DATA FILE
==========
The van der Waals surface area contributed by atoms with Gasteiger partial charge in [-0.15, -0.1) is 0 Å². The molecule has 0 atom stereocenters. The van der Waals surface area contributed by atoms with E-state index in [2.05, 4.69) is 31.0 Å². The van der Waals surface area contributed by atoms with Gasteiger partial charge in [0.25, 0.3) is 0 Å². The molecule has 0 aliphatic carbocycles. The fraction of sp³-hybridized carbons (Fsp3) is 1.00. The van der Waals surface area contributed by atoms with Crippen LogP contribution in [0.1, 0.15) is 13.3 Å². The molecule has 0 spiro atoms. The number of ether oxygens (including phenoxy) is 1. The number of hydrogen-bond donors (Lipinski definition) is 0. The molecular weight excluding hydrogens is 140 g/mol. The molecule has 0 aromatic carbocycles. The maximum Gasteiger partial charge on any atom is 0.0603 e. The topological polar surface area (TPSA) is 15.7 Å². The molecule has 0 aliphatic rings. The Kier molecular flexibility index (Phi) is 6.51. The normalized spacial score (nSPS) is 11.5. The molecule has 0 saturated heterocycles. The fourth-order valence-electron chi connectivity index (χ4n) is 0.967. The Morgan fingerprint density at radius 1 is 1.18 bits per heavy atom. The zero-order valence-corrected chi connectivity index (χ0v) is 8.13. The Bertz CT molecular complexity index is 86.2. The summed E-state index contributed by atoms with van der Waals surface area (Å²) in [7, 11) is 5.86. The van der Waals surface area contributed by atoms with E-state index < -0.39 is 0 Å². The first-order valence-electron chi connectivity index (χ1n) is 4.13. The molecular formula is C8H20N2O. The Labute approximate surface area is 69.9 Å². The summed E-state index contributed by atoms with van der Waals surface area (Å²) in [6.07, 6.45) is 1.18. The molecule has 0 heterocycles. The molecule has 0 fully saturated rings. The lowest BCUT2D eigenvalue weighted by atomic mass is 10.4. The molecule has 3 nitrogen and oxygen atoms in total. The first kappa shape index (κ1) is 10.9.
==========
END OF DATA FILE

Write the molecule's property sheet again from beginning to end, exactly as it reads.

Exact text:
The van der Waals surface area contributed by atoms with Gasteiger partial charge in [-0.15, -0.1) is 0 Å². The molecule has 0 atom stereocenters. The van der Waals surface area contributed by atoms with E-state index in [2.05, 4.69) is 31.0 Å². The van der Waals surface area contributed by atoms with Gasteiger partial charge in [0.25, 0.3) is 0 Å². The molecule has 0 aliphatic carbocycles. The fraction of sp³-hybridized carbons (Fsp3) is 1.00. The van der Waals surface area contributed by atoms with Crippen LogP contribution in [0.1, 0.15) is 13.3 Å². The molecule has 0 spiro atoms. The number of ether oxygens (including phenoxy) is 1. The number of hydrogen-bond donors (Lipinski definition) is 0. The molecular weight excluding hydrogens is 140 g/mol. The molecule has 0 aromatic carbocycles. The maximum Gasteiger partial charge on any atom is 0.0603 e. The topological polar surface area (TPSA) is 15.7 Å². The molecule has 0 aliphatic rings. The Kier molecular flexibility index (Phi) is 6.51. The normalized spacial score (nSPS) is 11.5. The molecule has 0 saturated heterocycles. The fourth-order valence-electron chi connectivity index (χ4n) is 0.967. The Morgan fingerprint density at radius 1 is 1.18 bits per heavy atom. The zero-order valence-corrected chi connectivity index (χ0v) is 8.13. The Bertz CT molecular complexity index is 86.2. The summed E-state index contributed by atoms with van der Waals surface area (Å²) in [7, 11) is 5.86. The van der Waals surface area contributed by atoms with E-state index < -0.39 is 0 Å². The first-order valence-electron chi connectivity index (χ1n) is 4.13. The molecular formula is C8H20N2O. The Labute approximate surface area is 69.9 Å². The summed E-state index contributed by atoms with van der Waals surface area (Å²) in [6.07, 6.45) is 1.18. The molecule has 0 heterocycles. The molecule has 0 fully saturated rings. The lowest BCUT2D eigenvalue weighted by atomic mass is 10.4. The molecule has 3 nitrogen and oxygen atoms in total. The first kappa shape index (κ1) is 10.9.